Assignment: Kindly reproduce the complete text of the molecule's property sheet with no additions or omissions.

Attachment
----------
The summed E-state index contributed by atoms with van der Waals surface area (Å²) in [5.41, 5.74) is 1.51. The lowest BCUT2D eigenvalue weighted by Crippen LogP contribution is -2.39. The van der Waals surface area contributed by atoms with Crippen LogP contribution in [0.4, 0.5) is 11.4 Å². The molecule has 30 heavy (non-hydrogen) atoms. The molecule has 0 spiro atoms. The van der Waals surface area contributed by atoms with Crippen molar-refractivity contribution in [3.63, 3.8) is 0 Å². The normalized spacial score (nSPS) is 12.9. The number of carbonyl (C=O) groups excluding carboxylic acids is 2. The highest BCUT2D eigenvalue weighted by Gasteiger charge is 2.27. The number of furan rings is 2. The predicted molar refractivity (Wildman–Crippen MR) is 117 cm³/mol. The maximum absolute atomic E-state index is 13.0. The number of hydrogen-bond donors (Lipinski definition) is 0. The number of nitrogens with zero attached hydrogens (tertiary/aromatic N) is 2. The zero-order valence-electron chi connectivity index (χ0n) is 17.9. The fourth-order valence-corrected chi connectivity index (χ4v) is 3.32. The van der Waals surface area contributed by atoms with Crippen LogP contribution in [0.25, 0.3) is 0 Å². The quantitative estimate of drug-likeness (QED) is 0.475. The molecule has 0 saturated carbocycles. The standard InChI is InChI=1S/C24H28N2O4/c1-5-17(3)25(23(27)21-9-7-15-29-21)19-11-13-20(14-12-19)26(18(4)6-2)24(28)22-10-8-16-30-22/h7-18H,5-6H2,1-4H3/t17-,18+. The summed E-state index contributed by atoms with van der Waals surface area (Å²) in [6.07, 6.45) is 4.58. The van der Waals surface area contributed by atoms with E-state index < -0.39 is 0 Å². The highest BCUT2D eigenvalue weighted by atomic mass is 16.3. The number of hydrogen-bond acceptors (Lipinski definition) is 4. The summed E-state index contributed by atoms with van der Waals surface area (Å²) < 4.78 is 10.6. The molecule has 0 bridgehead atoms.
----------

The summed E-state index contributed by atoms with van der Waals surface area (Å²) in [5.41, 5.74) is 1.51. The lowest BCUT2D eigenvalue weighted by Crippen LogP contribution is -2.39. The van der Waals surface area contributed by atoms with Crippen LogP contribution in [0.4, 0.5) is 11.4 Å². The molecule has 30 heavy (non-hydrogen) atoms. The molecule has 0 spiro atoms. The van der Waals surface area contributed by atoms with Crippen molar-refractivity contribution in [3.63, 3.8) is 0 Å². The normalized spacial score (nSPS) is 12.9. The number of carbonyl (C=O) groups excluding carboxylic acids is 2. The highest BCUT2D eigenvalue weighted by Gasteiger charge is 2.27. The number of furan rings is 2. The predicted molar refractivity (Wildman–Crippen MR) is 117 cm³/mol. The maximum absolute atomic E-state index is 13.0. The number of hydrogen-bond donors (Lipinski definition) is 0. The number of nitrogens with zero attached hydrogens (tertiary/aromatic N) is 2. The zero-order valence-electron chi connectivity index (χ0n) is 17.9. The fourth-order valence-corrected chi connectivity index (χ4v) is 3.32. The van der Waals surface area contributed by atoms with Crippen LogP contribution in [0.25, 0.3) is 0 Å². The quantitative estimate of drug-likeness (QED) is 0.475. The molecule has 0 saturated carbocycles. The standard InChI is InChI=1S/C24H28N2O4/c1-5-17(3)25(23(27)21-9-7-15-29-21)19-11-13-20(14-12-19)26(18(4)6-2)24(28)22-10-8-16-30-22/h7-18H,5-6H2,1-4H3/t17-,18+. The summed E-state index contributed by atoms with van der Waals surface area (Å²) in [6.07, 6.45) is 4.58. The van der Waals surface area contributed by atoms with E-state index < -0.39 is 0 Å². The highest BCUT2D eigenvalue weighted by atomic mass is 16.3. The number of hydrogen-bond acceptors (Lipinski definition) is 4. The summed E-state index contributed by atoms with van der Waals surface area (Å²) < 4.78 is 10.6. The molecule has 0 bridgehead atoms.